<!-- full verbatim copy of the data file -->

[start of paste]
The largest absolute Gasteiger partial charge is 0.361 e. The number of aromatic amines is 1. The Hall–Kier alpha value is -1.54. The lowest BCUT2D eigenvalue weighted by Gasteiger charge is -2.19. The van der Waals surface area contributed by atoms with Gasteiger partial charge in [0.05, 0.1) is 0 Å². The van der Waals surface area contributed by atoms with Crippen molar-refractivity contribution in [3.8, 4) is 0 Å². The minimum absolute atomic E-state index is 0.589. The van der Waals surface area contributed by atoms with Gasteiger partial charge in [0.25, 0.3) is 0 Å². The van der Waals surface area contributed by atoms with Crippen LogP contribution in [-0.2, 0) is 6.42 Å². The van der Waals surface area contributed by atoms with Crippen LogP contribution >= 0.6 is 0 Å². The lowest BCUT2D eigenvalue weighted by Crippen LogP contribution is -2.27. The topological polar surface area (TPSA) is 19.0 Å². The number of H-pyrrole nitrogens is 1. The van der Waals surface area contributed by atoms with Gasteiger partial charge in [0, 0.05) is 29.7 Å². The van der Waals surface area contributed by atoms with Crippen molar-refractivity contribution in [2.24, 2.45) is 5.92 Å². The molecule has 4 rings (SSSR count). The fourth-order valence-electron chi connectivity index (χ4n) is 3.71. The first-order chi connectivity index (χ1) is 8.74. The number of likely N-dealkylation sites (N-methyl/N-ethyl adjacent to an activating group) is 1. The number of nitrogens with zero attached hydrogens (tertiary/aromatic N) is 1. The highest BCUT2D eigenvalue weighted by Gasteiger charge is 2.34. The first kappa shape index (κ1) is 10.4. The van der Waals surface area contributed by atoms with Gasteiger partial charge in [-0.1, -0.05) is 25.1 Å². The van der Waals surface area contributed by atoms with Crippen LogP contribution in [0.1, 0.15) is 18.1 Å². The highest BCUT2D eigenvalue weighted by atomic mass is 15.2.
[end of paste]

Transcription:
The largest absolute Gasteiger partial charge is 0.361 e. The number of aromatic amines is 1. The Hall–Kier alpha value is -1.54. The lowest BCUT2D eigenvalue weighted by Gasteiger charge is -2.19. The van der Waals surface area contributed by atoms with Gasteiger partial charge in [0.05, 0.1) is 0 Å². The van der Waals surface area contributed by atoms with Crippen molar-refractivity contribution in [3.8, 4) is 0 Å². The minimum absolute atomic E-state index is 0.589. The van der Waals surface area contributed by atoms with Gasteiger partial charge in [0.25, 0.3) is 0 Å². The van der Waals surface area contributed by atoms with Crippen LogP contribution in [-0.2, 0) is 6.42 Å². The van der Waals surface area contributed by atoms with Crippen LogP contribution >= 0.6 is 0 Å². The lowest BCUT2D eigenvalue weighted by Crippen LogP contribution is -2.27. The topological polar surface area (TPSA) is 19.0 Å². The number of H-pyrrole nitrogens is 1. The van der Waals surface area contributed by atoms with Gasteiger partial charge in [0, 0.05) is 29.7 Å². The van der Waals surface area contributed by atoms with Crippen molar-refractivity contribution in [2.24, 2.45) is 5.92 Å². The molecule has 4 rings (SSSR count). The fourth-order valence-electron chi connectivity index (χ4n) is 3.71. The first-order chi connectivity index (χ1) is 8.74. The number of likely N-dealkylation sites (N-methyl/N-ethyl adjacent to an activating group) is 1. The number of nitrogens with zero attached hydrogens (tertiary/aromatic N) is 1. The highest BCUT2D eigenvalue weighted by Gasteiger charge is 2.34. The first kappa shape index (κ1) is 10.4. The van der Waals surface area contributed by atoms with Gasteiger partial charge in [-0.1, -0.05) is 25.1 Å². The van der Waals surface area contributed by atoms with Crippen LogP contribution in [0.1, 0.15) is 18.1 Å². The highest BCUT2D eigenvalue weighted by atomic mass is 15.2.